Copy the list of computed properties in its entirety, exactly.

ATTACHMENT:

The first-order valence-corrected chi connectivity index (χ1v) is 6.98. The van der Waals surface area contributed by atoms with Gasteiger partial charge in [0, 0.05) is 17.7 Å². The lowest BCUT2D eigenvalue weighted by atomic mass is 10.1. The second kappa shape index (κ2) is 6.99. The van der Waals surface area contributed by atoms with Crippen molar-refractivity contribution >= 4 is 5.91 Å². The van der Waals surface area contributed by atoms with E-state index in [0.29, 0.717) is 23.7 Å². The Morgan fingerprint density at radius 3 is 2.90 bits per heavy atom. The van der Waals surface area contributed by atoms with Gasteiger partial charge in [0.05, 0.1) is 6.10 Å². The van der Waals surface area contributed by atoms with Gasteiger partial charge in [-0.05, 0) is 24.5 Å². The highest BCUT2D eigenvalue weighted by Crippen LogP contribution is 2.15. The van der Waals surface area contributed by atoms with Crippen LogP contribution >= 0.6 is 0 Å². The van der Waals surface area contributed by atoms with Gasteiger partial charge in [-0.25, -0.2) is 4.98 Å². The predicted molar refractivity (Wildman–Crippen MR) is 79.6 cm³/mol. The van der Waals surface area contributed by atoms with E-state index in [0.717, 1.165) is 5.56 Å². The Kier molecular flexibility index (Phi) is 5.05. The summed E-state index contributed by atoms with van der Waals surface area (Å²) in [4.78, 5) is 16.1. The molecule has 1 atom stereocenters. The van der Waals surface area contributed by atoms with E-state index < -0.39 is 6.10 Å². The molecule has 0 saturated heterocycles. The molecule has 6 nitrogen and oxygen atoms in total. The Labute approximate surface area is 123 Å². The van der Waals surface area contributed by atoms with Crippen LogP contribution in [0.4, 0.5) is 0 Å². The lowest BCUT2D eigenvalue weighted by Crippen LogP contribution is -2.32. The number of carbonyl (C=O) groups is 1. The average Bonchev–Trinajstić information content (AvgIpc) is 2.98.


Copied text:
The first-order valence-corrected chi connectivity index (χ1v) is 6.98. The van der Waals surface area contributed by atoms with Gasteiger partial charge in [0, 0.05) is 17.7 Å². The lowest BCUT2D eigenvalue weighted by atomic mass is 10.1. The second kappa shape index (κ2) is 6.99. The van der Waals surface area contributed by atoms with Crippen molar-refractivity contribution >= 4 is 5.91 Å². The van der Waals surface area contributed by atoms with E-state index in [0.29, 0.717) is 23.7 Å². The Morgan fingerprint density at radius 3 is 2.90 bits per heavy atom. The van der Waals surface area contributed by atoms with Gasteiger partial charge in [0.05, 0.1) is 6.10 Å². The van der Waals surface area contributed by atoms with Gasteiger partial charge in [-0.05, 0) is 24.5 Å². The highest BCUT2D eigenvalue weighted by Crippen LogP contribution is 2.15. The van der Waals surface area contributed by atoms with Crippen LogP contribution >= 0.6 is 0 Å². The van der Waals surface area contributed by atoms with Gasteiger partial charge in [-0.25, -0.2) is 4.98 Å². The predicted molar refractivity (Wildman–Crippen MR) is 79.6 cm³/mol. The van der Waals surface area contributed by atoms with E-state index in [0.717, 1.165) is 5.56 Å². The Kier molecular flexibility index (Phi) is 5.05. The summed E-state index contributed by atoms with van der Waals surface area (Å²) in [4.78, 5) is 16.1. The molecule has 1 atom stereocenters. The van der Waals surface area contributed by atoms with E-state index < -0.39 is 6.10 Å². The molecule has 0 saturated heterocycles. The molecule has 6 nitrogen and oxygen atoms in total. The Labute approximate surface area is 123 Å². The van der Waals surface area contributed by atoms with Crippen LogP contribution in [0.4, 0.5) is 0 Å². The lowest BCUT2D eigenvalue weighted by Crippen LogP contribution is -2.32. The number of carbonyl (C=O) groups is 1. The average Bonchev–Trinajstić information content (AvgIpc) is 2.98.